Millions of people across the globe are affected by forced displacement due to conflict, persecution, human rights violations, natural disasters and degrading ecosystems.
Official statistics distinguish between two groups of forcibly displaced persons: a) refugees and asylum seekers who have crossed international borders; and b) internally displaced persons (IDPs) who are displaced within their own country. Refugees are persons who have fled their country due to a well-founded fear of being persecuted for reasons of race, religion, nationality, membership of a particular social group or political opinion and crossed an international border to seek safety. IDPs have not crossed the border of their country but may still find themselves in a vulnerable situation.
In the context of Europe, international protection encompasses refugee status and subsidiary protection status. The latter refers to persons who do not qualify for refugee status but are eligible for protection because they run the risk of serious harm, such as the death penalty or execution; torture or inhuman or degrading treatment or punishment in the country of origin; or serious and individual threat to their life due to indiscriminate violence in situations of international or internal armed conflict.
In June 2020, the United Nations High Commissioner for Refugees (UNHCR) reported a total population of concern of approximately 80 million people, including 26.4 million refugees, 4.2 million asylum seekers, 45.7 million IDPs and 3.6 million Venezuelans displaced abroad.
Two-thirds of the global refugee population come from five countries of origin: Syria, Venezuela, Afghanistan, South Sudan and Myanmar (in descending order). The vast majority of displaced populations are hosted in countries and communities neighbouring the centre of a crisis, which are often developing countries. In 2020, Turkey continued to be the top hosting country, followed by Colombia, Pakistan, Uganda and Germany.
The COVID-19 pandemic which hit in 2020 has had a deep and complex impact, both in creating or amplifying protection needs worldwide and in impeding access to safety. In this challenging context, stakeholders who are involved in the provision of protection adapted their work accordingly to ensure some continuity in services, including new modalities for registering and processing applications and increased use of technology and digital solutions.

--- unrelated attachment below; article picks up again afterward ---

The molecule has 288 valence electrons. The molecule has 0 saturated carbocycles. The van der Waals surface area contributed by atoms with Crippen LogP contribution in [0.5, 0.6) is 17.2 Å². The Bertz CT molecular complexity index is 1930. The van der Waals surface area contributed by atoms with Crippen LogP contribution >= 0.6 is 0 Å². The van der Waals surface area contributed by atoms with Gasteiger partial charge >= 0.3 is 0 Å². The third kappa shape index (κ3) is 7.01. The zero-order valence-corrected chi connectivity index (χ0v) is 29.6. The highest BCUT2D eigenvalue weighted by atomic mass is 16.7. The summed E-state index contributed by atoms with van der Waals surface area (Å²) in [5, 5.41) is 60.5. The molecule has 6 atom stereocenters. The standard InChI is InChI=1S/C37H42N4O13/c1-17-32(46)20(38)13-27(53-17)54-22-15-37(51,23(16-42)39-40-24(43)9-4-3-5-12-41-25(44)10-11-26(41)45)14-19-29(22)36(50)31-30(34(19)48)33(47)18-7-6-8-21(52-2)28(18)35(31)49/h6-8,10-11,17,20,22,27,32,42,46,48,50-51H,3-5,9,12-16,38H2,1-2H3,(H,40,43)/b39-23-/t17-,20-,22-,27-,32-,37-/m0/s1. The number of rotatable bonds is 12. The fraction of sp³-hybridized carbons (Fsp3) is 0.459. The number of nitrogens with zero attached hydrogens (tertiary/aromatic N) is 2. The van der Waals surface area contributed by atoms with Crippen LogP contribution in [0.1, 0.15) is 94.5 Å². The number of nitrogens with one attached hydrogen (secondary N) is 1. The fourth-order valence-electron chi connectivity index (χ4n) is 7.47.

Despite the challenges presented by the pandemic, the international community worked through multilateral collaborations and progress achieved in 2020 under the Global Compact on Refugees included:
|Enhancing protection capacity worldwide;|
|Increasing access to education for displaced children;|
|Promoting durable solutions;|
|Introducing clean energy solutions in humanitarian settings;|
|Fostering human development and economic growth as structural solutions in fragile environments;|
|Increasing equitable access to health services, clean water and sanitation; and|
|Promoting employment opportunities for persons affected by displacement.|
The EU plays a key role in providing protection solutions worldwide, with most of its humanitarian budget allocated to projects helping the forcibly displaced and their host communities.
As the international community continues its efforts to address complex aspects of displacement globally, the focus of development may change from year to year to target areas where progress can be made to alleviate situations of displacement or where new modalities can be developed to provide protection. In 2020, two areas were at the forefront of the discourse on international protection, each for different reasons. Resettlement was among the areas that were strongly impacted by the pandemic due to travel restrictions. With the risks associated with movement during the global health emergency, the need for resettlement in providing a safe legal pathway was even more accentuated. At the same time, the pandemic provided the opportunity for countries to make further advances in the area of digitalisation to increase efficiency in asylum procedures.
|EASO Asylum Report 2021|